I love it because this film is high quality and sexually liberated. There's a great scene where the guy and girl have sex on the kitchen floor, for the first time, and the other guy (the brother) is making eggs on the stove, casually. It's all very real. The characters spend a good amount of time all or partly naked, too, and sometimes it's sexual, and sometimes it's not - which is what real life should be like.

I recommend this movie highly, if any of what I discussed here interests you.

Sunday, June 1, 2008

The Strangers (2008)

Note: This review was originally posted on Bridge To Better Days. I am reposting it here for archival purposes. It has been backdated to the date of its original posting.

I went to see The Strangers last night at the cinema. To put it quite simply, it's that new horror movie starring Liv Tyler. Since I'm a huge horror fan, and I kind of have a crush on Liv Tyler, I couldn't pass it up. It was opening day, but even so, I was surprised at how many people showed up for the Friday night last showing (11pm - tame). I'm used to seeing movies where not more than a handful of people show up. Then again, the second-run theatre that I liked to go to shut down, unfortunately. But at this show, shortly into the movie, there wasn't an empty seat within my view!

Lots of young types, most likely high school students, out for a weekend thrill. I was impressed to see a group of older guys among the crowd though. Older as in father types, the rebel kind you might see at a rock concert. Anyhow, it was crowded, and I prefer more room to breathe, but it wasn't too bad.

The movie itself was very good. Not one of the best horror movies I've ever seen, but in this day of dime-a-dozen scare flicks, I'd say it was among the better ones. There was a good bit of emotional tension between the two leads even before The Strangers showed up to wreak havoc. In fact, the movie dealt with a situation I haven't really seen a lot, especially not in horror films - a marriage proposal gone sour. Watching the previews, I thought the lead couple was gonna be all lovey-dovey, but there was this depressing air that hung over them instead. Kind of an appropriate lead-in to the horror that followed. Sort of like, "this is the worst night of my life" even before they discover that they're being hunted by homicidal psychopaths - like some kind of pathetic fallacy where god sends angels of death (in a purely symbolic sense) to truly make this night the absolute worst possible it could ever be. I thought it was a refreshing angle.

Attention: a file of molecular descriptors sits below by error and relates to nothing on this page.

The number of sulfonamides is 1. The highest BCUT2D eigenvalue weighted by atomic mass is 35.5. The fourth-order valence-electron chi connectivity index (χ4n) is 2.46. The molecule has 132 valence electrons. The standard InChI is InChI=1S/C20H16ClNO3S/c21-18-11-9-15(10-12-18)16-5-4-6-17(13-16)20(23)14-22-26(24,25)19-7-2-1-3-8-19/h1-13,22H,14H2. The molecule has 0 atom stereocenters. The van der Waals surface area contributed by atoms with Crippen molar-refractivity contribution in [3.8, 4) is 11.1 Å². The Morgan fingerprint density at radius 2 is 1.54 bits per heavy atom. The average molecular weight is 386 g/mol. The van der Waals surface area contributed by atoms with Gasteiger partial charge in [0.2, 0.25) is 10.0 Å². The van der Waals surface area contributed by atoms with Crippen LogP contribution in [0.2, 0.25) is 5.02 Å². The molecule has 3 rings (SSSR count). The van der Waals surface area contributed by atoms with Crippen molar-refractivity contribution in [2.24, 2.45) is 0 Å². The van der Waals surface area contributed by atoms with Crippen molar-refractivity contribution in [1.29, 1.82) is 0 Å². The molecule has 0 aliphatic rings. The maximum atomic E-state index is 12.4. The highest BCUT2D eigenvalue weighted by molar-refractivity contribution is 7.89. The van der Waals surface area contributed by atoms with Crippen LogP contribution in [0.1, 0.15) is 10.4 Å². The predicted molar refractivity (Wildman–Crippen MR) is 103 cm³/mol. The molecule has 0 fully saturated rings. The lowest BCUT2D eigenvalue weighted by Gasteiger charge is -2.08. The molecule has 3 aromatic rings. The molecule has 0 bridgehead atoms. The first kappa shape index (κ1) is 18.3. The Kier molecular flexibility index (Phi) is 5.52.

The movie does a really good job of slowly building up the tension, and a lot of that seems to have to do with the killers' strategy of slowly building up the tension in their victims, starting by sending a girl to knock on the door, pretending like she had the wrong house - but with the added creepiness of the porch light not working; followed by subsequent pounding on the door, and then sneaking into the house unnoticed to do small things like get rid of phones and stuff, a face in the window here or there, breaking open the front door but not coming in, just a gradual increase in intimidation to completely freak out the innocent victims. And they wait until dawn breaks to do their worst in the clear light of day.

I thought the killers were portrayed very well. They weren't really explained or over-analyzed, which is something that I think some (especially modern) horror movies make the mistake of doing (Black Christmas remake, I'm looking at you). Michael Myers (the character, not the actor) in Halloween wasn't scary because he had this abusive history or whatever, he was scary because he was the freaking bogeyman, and he killed dispassionately just for the sake of killing. Anyway, I liked how you never got to see the killers' faces. They wore masks throughout the night, but one detail that I really liked was how they took their masks off just before their final act of violence - but we still didn't get to see their faces, though it wasn't done in an overly obvious fashion. It's like, you barely get to see a face here or there, but you never got a straight look. Just something about that added an extra dimension of creepiness. The fact that they wanted to reveal their faces to their victims at the very end, but that we still end up leaving the theatre without seeing them.

And then that near-final scene, with the two bike-boys. Gives just the slightest bit of humanity to the killers, while at the same time, it sort of accentuates how brutally inhumane they are. Excellent.